It would seem, if the information furnished by the Esquimaux may be relied on, and which Dr. Richardson considers correct, that the eastern expedition had been hitherto, from the time they quitted the Mackenzie until they reached Cape Bathurst, actually traversing the Esquimaux lake, already alluded to. According to their account it extends from north to south more than one hundred and fifty miles, and from east to west one hundred

and fifty.

• It is reported to be full of islands, to be every where brackish ; and, besides its communication with the eastern branch of the Mackenzie, to receive two other large rivers. If a conjecture may be hazarded about the original formation of a lake which we had so few opportunities of examining, it seems probable that the alluvial matters brought down by the Mackenzie, and other rivers, have gradually formed a barrier of islands and shoals, which, by preventing the free access of the tide, enables the fresh water to maintain the predominance behind it. The action of the waves of the sea has a tendency to increase the height of the barrier, while the currents of the rivers and ebb-tide preserve the depth of the lake. A great formation of wood-coal will, I doubt not, be ultimately formed by the immense quantities of drift-timber annually deposited on the borders of the Esquimaux Lake.'--p. 228. .

After doubling Cape Bathurst, the party observed several white and black whales. We must not pass over Dr. Richardson’s note on this occurrence.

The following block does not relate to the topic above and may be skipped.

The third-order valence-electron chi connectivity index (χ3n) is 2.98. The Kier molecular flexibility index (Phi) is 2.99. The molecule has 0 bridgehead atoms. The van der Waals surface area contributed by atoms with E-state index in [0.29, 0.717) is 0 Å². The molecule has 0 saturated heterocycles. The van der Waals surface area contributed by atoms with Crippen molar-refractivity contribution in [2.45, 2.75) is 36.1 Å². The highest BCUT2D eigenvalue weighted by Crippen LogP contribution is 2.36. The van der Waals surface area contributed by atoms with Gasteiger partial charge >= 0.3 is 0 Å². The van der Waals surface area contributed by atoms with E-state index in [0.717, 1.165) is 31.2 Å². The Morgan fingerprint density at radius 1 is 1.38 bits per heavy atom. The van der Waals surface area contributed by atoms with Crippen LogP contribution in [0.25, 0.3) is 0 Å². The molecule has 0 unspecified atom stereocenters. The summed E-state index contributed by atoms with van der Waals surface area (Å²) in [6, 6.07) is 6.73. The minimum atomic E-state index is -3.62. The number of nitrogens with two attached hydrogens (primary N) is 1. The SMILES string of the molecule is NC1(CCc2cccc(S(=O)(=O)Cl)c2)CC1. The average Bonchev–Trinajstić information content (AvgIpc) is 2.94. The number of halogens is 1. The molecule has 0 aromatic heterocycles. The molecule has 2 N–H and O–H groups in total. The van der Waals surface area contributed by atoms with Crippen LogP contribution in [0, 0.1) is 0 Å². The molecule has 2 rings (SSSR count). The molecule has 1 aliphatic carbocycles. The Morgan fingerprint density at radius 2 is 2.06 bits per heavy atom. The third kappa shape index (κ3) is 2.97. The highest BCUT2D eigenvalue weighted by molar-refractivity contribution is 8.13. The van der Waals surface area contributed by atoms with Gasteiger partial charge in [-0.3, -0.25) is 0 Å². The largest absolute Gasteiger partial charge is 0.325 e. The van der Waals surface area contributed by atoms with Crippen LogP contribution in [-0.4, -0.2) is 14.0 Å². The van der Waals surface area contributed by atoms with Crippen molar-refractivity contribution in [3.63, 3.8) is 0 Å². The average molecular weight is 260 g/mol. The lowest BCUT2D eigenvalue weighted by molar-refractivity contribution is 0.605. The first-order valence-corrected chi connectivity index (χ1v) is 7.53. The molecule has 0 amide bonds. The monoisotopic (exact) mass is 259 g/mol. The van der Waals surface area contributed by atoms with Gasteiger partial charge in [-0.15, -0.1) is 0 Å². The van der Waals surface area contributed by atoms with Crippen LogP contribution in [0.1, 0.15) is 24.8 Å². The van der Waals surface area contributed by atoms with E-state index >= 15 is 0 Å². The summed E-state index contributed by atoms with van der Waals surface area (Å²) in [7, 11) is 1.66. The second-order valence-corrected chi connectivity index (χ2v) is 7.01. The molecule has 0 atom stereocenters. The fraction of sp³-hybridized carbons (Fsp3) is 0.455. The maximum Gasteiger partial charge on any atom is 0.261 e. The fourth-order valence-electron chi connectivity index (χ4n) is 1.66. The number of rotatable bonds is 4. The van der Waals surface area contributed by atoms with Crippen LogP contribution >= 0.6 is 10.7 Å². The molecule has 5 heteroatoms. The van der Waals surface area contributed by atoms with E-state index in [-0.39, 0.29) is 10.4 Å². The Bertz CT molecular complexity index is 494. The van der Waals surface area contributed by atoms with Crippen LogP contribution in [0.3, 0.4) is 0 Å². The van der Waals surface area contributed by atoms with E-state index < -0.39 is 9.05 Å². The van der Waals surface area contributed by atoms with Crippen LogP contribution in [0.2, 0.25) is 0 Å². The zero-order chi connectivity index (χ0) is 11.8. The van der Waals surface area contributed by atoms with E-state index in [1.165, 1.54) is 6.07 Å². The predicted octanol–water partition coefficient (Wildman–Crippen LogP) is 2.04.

• The appearance of whales on the north coast, nearly midway between the nearest passages into Behring's and Barrow's Straits, and upwards of a thousand miles distant from either, affords subject for interesting speculation. It is known that they must come frequently to the surface to breathe, and the following questions naturally arise : Are there at all seasons large spaces of open water in the Arctic Seas? or do these animals travel from the Atlantic or Pacific Oceans immediately on the breaking up of the ice off Cape Bathurst, and so early in the season as the middle of July; while the sea, to the eastward and westward, is still covered with ice? If the latter is the fact, it is a very curious part of the natural history of these animals. The Esquimaux informed us, that they are rarely seen when the ice lies close, and in accordance with this remark Captain Franklin saw few to the westward, and we also lost them as we approached the Coppermine River, and met with more ice.'--p. 229.